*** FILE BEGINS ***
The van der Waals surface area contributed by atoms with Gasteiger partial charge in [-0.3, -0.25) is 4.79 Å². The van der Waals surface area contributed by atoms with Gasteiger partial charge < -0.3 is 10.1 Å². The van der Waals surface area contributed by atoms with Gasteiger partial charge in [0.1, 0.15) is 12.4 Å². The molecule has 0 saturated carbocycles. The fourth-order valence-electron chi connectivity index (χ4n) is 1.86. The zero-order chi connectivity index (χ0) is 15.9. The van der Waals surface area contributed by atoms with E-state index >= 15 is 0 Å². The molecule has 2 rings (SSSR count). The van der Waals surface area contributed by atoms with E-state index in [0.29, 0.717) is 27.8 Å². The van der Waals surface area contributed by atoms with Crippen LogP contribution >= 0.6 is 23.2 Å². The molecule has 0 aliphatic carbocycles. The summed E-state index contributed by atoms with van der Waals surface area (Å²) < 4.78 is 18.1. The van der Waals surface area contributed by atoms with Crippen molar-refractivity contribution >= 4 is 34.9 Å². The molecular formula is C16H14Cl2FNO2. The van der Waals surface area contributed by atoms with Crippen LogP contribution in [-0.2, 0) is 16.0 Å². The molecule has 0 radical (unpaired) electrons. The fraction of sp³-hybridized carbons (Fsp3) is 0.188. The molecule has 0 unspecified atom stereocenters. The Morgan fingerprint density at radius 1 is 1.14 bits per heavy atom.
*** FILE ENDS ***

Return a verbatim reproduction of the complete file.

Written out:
The van der Waals surface area contributed by atoms with Gasteiger partial charge in [-0.3, -0.25) is 4.79 Å². The van der Waals surface area contributed by atoms with Gasteiger partial charge < -0.3 is 10.1 Å². The van der Waals surface area contributed by atoms with Gasteiger partial charge in [0.1, 0.15) is 12.4 Å². The molecule has 0 saturated carbocycles. The fourth-order valence-electron chi connectivity index (χ4n) is 1.86. The zero-order chi connectivity index (χ0) is 15.9. The van der Waals surface area contributed by atoms with E-state index >= 15 is 0 Å². The molecule has 2 rings (SSSR count). The van der Waals surface area contributed by atoms with E-state index in [0.29, 0.717) is 27.8 Å². The van der Waals surface area contributed by atoms with Crippen LogP contribution >= 0.6 is 23.2 Å². The molecule has 0 aliphatic carbocycles. The summed E-state index contributed by atoms with van der Waals surface area (Å²) < 4.78 is 18.1. The van der Waals surface area contributed by atoms with Crippen molar-refractivity contribution >= 4 is 34.9 Å². The molecular formula is C16H14Cl2FNO2. The van der Waals surface area contributed by atoms with Crippen LogP contribution in [-0.2, 0) is 16.0 Å². The molecule has 0 radical (unpaired) electrons. The fraction of sp³-hybridized carbons (Fsp3) is 0.188. The molecule has 0 unspecified atom stereocenters. The Morgan fingerprint density at radius 1 is 1.14 bits per heavy atom.